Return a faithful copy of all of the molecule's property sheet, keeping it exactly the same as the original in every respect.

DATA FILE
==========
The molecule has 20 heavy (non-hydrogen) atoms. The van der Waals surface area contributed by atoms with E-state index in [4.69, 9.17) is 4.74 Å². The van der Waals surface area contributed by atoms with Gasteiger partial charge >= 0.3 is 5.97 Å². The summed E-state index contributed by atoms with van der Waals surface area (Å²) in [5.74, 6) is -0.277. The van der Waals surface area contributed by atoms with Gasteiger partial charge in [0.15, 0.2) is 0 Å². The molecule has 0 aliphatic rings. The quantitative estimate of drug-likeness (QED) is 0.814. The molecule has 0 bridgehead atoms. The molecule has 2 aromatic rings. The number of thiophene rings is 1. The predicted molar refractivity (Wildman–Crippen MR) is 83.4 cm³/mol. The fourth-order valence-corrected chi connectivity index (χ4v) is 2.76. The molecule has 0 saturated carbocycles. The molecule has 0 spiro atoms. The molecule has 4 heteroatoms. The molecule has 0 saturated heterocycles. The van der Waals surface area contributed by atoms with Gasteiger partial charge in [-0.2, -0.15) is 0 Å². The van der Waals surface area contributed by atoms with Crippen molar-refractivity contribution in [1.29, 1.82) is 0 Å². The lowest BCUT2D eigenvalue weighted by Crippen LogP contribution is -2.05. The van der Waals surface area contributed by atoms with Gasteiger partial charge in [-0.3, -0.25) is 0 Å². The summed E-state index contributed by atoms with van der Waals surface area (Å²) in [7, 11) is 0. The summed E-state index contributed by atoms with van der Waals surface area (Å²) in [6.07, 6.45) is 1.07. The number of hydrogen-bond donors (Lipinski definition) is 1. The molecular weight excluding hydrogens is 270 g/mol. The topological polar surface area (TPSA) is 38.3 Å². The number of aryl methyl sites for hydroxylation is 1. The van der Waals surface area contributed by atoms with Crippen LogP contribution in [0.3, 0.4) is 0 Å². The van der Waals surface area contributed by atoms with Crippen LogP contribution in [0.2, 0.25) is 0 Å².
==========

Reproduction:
The molecule has 20 heavy (non-hydrogen) atoms. The van der Waals surface area contributed by atoms with E-state index in [4.69, 9.17) is 4.74 Å². The van der Waals surface area contributed by atoms with Gasteiger partial charge >= 0.3 is 5.97 Å². The summed E-state index contributed by atoms with van der Waals surface area (Å²) in [5.74, 6) is -0.277. The van der Waals surface area contributed by atoms with Gasteiger partial charge in [0.15, 0.2) is 0 Å². The molecule has 0 aliphatic rings. The quantitative estimate of drug-likeness (QED) is 0.814. The molecule has 0 bridgehead atoms. The molecule has 2 aromatic rings. The number of thiophene rings is 1. The predicted molar refractivity (Wildman–Crippen MR) is 83.4 cm³/mol. The fourth-order valence-corrected chi connectivity index (χ4v) is 2.76. The molecule has 0 saturated carbocycles. The molecule has 0 spiro atoms. The molecule has 4 heteroatoms. The molecule has 0 saturated heterocycles. The van der Waals surface area contributed by atoms with Gasteiger partial charge in [-0.2, -0.15) is 0 Å². The van der Waals surface area contributed by atoms with Crippen molar-refractivity contribution in [1.29, 1.82) is 0 Å². The lowest BCUT2D eigenvalue weighted by Crippen LogP contribution is -2.05. The van der Waals surface area contributed by atoms with Gasteiger partial charge in [-0.3, -0.25) is 0 Å². The summed E-state index contributed by atoms with van der Waals surface area (Å²) in [7, 11) is 0. The summed E-state index contributed by atoms with van der Waals surface area (Å²) in [6.07, 6.45) is 1.07. The number of hydrogen-bond donors (Lipinski definition) is 1. The molecular weight excluding hydrogens is 270 g/mol. The topological polar surface area (TPSA) is 38.3 Å². The number of aryl methyl sites for hydroxylation is 1. The van der Waals surface area contributed by atoms with Crippen LogP contribution in [0.3, 0.4) is 0 Å². The van der Waals surface area contributed by atoms with Crippen LogP contribution in [0.2, 0.25) is 0 Å².